Here’s the thing: Sex work has been a male-dominated service (as the WHO study confirmed) since that first Neanderthal exchanged mammoth meat for a quick cave romp. Legalizing sex work is a misogynist’s dream come true; it reinforces the idea that a woman's body exists solely for the pleasure of others, and usually not on her own terms.
Legalizing sex work is a misogynist’s dream come true.
Yet there’s more of an uproar over women posing as sex objects than over women actually being used for sex (to dire consequence).
The actual numbers don’t add up.
“But look at New Zealand!” These advocates cry, “Look at Sweden! They’ve decriminalized sex work and see how great it turned out?” This argument also proves faulty. A 2014 study reviewing the effects of the sexköpslagen - Sweden’s sex purchase law - states that not only is there a lack of reliable data demonstrating a decline in prostitution since the law’s enactment, but also that there has been an increase in danger towards sex workers “exacerbated by a lack of harm reduction services.”
The same goes for New Zealand. A similar study conducted as early as 2004 states that “the confusion caused by organizations that oppose trafficking but at the same time promote prostitution” has caused more harm than good. Canadian-based feminist journal, The Feminist Current, even exposed how many within pro-decriminalization groups actually muffled public attention towards the murders of numerous New Zealand prostitutes because it failed to align with their agenda. It is also important to note that the article’s own claims of Sweden having “not one” murder is based upon inconclusive data as well.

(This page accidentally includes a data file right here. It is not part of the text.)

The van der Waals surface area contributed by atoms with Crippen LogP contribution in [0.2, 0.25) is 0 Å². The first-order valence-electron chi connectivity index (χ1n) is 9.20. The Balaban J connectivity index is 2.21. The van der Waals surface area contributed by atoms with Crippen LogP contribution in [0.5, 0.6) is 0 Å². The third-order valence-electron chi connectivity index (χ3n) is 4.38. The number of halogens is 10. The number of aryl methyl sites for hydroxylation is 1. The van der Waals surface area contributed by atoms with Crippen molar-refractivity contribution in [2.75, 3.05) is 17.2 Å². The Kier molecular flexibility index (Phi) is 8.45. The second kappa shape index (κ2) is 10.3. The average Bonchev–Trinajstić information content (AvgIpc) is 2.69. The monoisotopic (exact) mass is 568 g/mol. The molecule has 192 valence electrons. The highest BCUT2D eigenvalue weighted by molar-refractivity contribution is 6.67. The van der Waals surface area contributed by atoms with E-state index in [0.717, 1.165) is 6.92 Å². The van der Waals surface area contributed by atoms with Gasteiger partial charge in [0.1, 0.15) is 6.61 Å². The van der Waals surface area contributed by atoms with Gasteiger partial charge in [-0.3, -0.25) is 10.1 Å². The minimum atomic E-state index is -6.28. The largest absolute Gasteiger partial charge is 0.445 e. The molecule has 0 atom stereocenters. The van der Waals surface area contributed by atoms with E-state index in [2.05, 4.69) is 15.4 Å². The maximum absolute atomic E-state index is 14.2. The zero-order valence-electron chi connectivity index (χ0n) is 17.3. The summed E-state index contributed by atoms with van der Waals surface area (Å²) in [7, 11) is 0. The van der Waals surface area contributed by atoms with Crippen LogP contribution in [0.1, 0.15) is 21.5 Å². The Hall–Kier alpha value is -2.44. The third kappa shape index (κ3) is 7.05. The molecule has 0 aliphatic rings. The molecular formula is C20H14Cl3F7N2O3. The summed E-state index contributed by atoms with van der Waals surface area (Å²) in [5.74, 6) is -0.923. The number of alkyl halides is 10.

The confusion caused by organizations that oppose trafficking but at the same time promote prostitution has caused more harm than good.
Where were the protests for these women? Where is the media-wide exposure of Mofokeng and those sharing her views as people who are seeking to legitimize an industry that propagates sex trafficking and abuse for not only women (trans and cis alike), but children of both genders?
Actual sex workers are against it.
Luckily, there has been some outcry from those against the article. The New York Post published a direct retort detailing that, while sex workers should not be criminalized themselves, their work is far from the empowering (and occasionally fabulous) lifestyles advocates paint them as. According to one former prostitute who now runs a clinic helping those still in the profession, not one of her patients has expressed a desire to remain a sex worker. Even those who view it as a fun, modern past-time are sorely disappointed when introduced to the reality of trying it for themselves.
What a woman does with her body is her choice, including how often she wants to have (or abstain from) sex. The difference between this choice and sex work is just that: there’s very little choice involved. It is not a profession one applies to or dreams of becoming. It causes one to wonder: back before she started her job, if she truly believed them to be in the same industry, would Dr. Mofokeng have seriously considered a career as a prostitute over a doctor?